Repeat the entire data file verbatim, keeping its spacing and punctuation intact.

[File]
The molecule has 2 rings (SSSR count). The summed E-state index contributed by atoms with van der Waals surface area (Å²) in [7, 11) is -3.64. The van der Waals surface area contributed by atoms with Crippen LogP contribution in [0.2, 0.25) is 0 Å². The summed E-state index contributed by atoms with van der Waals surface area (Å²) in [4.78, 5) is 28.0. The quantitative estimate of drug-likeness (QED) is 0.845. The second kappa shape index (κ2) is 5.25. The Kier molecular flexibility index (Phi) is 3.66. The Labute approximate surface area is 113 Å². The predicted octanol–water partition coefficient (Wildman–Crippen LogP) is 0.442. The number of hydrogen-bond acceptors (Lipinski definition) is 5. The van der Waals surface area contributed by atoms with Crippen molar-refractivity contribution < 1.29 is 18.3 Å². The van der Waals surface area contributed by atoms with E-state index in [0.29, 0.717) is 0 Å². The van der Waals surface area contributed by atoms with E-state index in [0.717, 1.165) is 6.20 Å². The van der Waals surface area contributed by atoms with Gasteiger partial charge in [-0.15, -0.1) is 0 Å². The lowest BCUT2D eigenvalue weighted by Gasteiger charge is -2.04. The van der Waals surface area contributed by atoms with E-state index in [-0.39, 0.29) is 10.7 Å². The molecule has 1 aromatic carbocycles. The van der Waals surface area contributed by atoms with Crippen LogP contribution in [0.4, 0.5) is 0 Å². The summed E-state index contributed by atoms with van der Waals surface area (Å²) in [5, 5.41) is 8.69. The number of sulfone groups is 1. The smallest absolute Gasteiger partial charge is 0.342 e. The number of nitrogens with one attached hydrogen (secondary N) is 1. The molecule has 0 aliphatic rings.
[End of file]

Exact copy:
The molecule has 2 rings (SSSR count). The summed E-state index contributed by atoms with van der Waals surface area (Å²) in [7, 11) is -3.64. The van der Waals surface area contributed by atoms with Crippen LogP contribution in [0.2, 0.25) is 0 Å². The summed E-state index contributed by atoms with van der Waals surface area (Å²) in [4.78, 5) is 28.0. The quantitative estimate of drug-likeness (QED) is 0.845. The second kappa shape index (κ2) is 5.25. The Kier molecular flexibility index (Phi) is 3.66. The Labute approximate surface area is 113 Å². The predicted octanol–water partition coefficient (Wildman–Crippen LogP) is 0.442. The number of hydrogen-bond acceptors (Lipinski definition) is 5. The van der Waals surface area contributed by atoms with Crippen molar-refractivity contribution < 1.29 is 18.3 Å². The van der Waals surface area contributed by atoms with E-state index in [0.29, 0.717) is 0 Å². The van der Waals surface area contributed by atoms with E-state index in [0.717, 1.165) is 6.20 Å². The van der Waals surface area contributed by atoms with Gasteiger partial charge in [-0.15, -0.1) is 0 Å². The lowest BCUT2D eigenvalue weighted by Gasteiger charge is -2.04. The van der Waals surface area contributed by atoms with E-state index in [-0.39, 0.29) is 10.7 Å². The molecule has 1 aromatic carbocycles. The van der Waals surface area contributed by atoms with Crippen LogP contribution in [0.4, 0.5) is 0 Å². The summed E-state index contributed by atoms with van der Waals surface area (Å²) in [5, 5.41) is 8.69. The number of sulfone groups is 1. The smallest absolute Gasteiger partial charge is 0.342 e. The number of nitrogens with one attached hydrogen (secondary N) is 1. The molecule has 0 aliphatic rings.